5 |
Training augmented models using svms,” IEICE Special Issue on Statistical Modelling for Speech Recognition
- Gales, Layton
- 2006
(Show Context)
Citation Context ...ce data. This approach has been applied in the speech processing area to simple small vocabulary speech recognition tasks [15], LVCSR tasks by making use of the acoustic code-breaking framework [35], =-=[36]-=- and speaker verification [37], [38]. The kernel between two sequences, O (1) and O (2), has the form K(O (1) , O (2) ; λ) = φ(O (1) ; λ) T G -1 φ(O (2) ; λ) (23) where G defines the metric. An intere... |

5 |
V.J.: A maximum entropy approach to natural language processing.
- Berger, Pietra, et al.
- 1996
(Show Context)
Citation Context ...TION 3 B. Discriminative Models Discriminative models directly model the sentence (class) posterior given the observation sequence [27]. One of fairly broad-class is the maximum entropy, maxent model =-=[28]-=-, also known as a log-linear model. Here P(ω|O1:T;α) = 1 Z exp ( α T φ(O1:T,ω) ) (4) where Z is the normalisation term to ensure a valid probability mass function over all sentences, and α the discrim... |

5 | Feature Selection for Log-Linear Acoustic Models
- Wiesler, Richard, et al.
- 2011
(Show Context)
Citation Context ... issues as the feature-function can result in a very high-dimensional feature-space. To address this, regularisation terms, normally in the form of L1 or L2 regularisation, are introduced [17], [20], =-=[44]-=-. When combined with maximum margin training these regularisation terms result in discriminative models closely related to structured SVMs [14]. Furthermore for some feature-functions one can introduc... |

4 |
CTS decoding improvements at
- Saon, Povey, et al.
- 2003
(Show Context)
Citation Context ...isation “robust” parameter priors may be used when estimating the models. These priors may either be based on the ML parameter estimates [8] or, for example when using MPE training, the MMI estimates =-=[24]-=-. For MPE this was found to essential to achieve performance gains [8]. In both MMI and MPE (and for the ϱ = 1 MCE) the optimisation criterion is a function of the word sequence posterior. Thus the cr... |

4 | Extending noise robust structured support vector machines to larger vocabulary tasks - Zhang, Gales |

4 | Discriminative adaptation for log-linear acoustic models.
- Loof, Schluter, et al.
- 2010
(Show Context)
Citation Context ...s can be used for discriminative models, they do not take advantage of any structure in the features. Alternatively Linear transformation based approaches for log-linear models are described in [46], =-=[47]-=-. These schemes use approaches similar to the linear transformations for HMMs. Assumptions are made about the relationships between features. To date they have only been applied to models where the fe... |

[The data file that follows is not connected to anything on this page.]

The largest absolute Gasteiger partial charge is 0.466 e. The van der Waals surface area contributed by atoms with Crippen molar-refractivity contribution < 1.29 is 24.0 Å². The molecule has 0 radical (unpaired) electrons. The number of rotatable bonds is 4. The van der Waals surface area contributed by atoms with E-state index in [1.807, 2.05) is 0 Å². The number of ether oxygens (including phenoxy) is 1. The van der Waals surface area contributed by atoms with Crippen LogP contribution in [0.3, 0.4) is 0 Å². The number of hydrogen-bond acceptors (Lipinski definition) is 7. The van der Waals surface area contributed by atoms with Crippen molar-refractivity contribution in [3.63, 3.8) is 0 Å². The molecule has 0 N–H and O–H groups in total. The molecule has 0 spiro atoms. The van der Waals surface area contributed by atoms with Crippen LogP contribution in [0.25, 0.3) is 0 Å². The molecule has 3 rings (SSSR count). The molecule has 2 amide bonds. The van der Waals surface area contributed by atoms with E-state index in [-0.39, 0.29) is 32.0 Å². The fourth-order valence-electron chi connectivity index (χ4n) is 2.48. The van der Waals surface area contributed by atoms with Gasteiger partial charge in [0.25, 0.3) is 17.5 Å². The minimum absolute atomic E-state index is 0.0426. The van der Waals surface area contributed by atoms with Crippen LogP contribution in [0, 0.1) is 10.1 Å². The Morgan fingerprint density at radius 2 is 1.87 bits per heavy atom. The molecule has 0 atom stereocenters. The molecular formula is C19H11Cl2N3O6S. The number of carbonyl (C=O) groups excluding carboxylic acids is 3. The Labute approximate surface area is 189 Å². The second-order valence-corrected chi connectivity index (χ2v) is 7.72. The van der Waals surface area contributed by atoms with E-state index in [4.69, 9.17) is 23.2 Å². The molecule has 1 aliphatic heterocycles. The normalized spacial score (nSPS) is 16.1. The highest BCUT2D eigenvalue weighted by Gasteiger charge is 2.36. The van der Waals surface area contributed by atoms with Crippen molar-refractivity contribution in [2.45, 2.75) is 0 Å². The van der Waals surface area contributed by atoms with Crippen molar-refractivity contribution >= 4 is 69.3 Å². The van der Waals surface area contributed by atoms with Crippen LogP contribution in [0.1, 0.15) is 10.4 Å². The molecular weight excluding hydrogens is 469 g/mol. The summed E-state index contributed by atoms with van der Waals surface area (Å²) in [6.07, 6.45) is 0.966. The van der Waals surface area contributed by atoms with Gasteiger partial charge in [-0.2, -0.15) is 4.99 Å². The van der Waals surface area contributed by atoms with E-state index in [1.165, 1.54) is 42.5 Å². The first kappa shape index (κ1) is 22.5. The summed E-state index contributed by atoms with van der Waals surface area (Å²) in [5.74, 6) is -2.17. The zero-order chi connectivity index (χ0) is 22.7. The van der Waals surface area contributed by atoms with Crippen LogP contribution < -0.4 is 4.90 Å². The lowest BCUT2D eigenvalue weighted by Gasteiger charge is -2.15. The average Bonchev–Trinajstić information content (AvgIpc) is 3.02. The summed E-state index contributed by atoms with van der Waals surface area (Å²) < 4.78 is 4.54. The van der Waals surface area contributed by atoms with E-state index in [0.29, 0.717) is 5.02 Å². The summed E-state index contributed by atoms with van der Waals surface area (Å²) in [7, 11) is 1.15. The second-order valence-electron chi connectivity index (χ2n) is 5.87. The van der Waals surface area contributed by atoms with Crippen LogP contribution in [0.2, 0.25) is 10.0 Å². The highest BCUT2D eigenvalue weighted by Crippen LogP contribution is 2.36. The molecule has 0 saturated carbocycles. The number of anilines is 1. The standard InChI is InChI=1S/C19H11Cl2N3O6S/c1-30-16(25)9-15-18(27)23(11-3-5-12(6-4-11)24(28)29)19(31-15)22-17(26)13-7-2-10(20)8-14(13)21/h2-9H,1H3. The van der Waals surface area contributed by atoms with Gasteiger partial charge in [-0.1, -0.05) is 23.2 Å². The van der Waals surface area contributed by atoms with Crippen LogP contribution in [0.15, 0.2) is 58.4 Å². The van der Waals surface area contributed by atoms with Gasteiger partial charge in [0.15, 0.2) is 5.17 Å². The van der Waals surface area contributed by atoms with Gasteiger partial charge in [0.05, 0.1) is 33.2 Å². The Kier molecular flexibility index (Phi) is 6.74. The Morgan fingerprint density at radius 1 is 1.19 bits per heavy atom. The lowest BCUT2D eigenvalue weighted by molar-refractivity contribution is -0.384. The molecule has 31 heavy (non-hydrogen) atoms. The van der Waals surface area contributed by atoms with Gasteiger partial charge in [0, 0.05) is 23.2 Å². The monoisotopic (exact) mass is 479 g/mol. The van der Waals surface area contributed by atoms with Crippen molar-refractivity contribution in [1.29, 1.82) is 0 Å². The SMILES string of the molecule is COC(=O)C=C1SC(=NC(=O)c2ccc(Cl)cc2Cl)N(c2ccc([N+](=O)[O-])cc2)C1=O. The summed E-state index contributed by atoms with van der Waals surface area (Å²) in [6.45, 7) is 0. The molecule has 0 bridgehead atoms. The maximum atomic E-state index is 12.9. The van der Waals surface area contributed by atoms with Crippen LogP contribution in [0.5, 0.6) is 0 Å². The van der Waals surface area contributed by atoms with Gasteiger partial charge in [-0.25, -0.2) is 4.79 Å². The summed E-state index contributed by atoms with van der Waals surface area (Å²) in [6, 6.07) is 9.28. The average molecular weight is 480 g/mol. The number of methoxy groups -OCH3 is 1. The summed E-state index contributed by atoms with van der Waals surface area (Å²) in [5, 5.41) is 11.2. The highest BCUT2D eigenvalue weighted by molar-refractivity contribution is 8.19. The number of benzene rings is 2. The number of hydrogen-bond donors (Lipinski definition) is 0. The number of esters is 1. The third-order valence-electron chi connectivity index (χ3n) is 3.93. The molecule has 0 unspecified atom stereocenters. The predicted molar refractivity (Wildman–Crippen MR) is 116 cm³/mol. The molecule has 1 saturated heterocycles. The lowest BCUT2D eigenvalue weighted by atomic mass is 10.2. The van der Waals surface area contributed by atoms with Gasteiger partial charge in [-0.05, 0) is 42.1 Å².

4 | KernelMethods for Text-Independent Speaker Verication
- Longworth
- 2010
(Show Context)
Citation Context ...nd kst(.,.) is the static kernel. Here the score-space is the feature-space associated with the sequence kernel. This form of kernel combination has previously been discussed for speaker verification =-=[50]-=-. IV. MODEL FEATURES The previous section has assumed the existence of an appropriate feature-function: the selection of this function is central to the performance of these classifiers. Features can ... |

3 |
Augmented Statistical Moedls for Classifying Sequence Data
- Layton
- 2006
(Show Context)
Citation Context ... or word level. In training statistics are then accumulated given these fixed segment boundaries. In inference the best path is found given these fixed boundaries. This is discussed in more detail in =-=[41]-=-. VIII. PRELIMINARY CAUG EXPERIMENTS This section presents some preliminary experimental results on the TIMIT classification task taken from [14]. The experimental setup described in [13] was used. Mo... |

2 |
Efficient decodingwith continuous rational kernels using the expectation semiring
- Dalen, Ragni, et al.
- 2012
(Show Context)
Citation Context ...or features [44]. An interesting aspect of using structured generative models in this fashion is that feature-extraction can be made efficient using an expectation semi-ring within the WFST framework =-=[52]-=-. Similar in spirit to the score-space paradigm are other methods that utilize detections of longer-term acoustic events. In [17], a baseline HMM system hypothesizes linguistic units, which are then e... |

2 |
Integrating meta-information into examplarbased speech recognition with segmental conditional random fields
- Demuynck, Seppi, et al.
(Show Context)
Citation Context ...and wi is direct (assuming word segmentation a i i = wi): the feature fires if O {ai} is a valid representation of wi. It is also possible to integrate features derived from exemplarbased systems. In =-=[59]-=- features derived from a k-NN template list is used to derived a range of features based on the a DTW match including common word positions and counts and average template duration (warping factor). D... |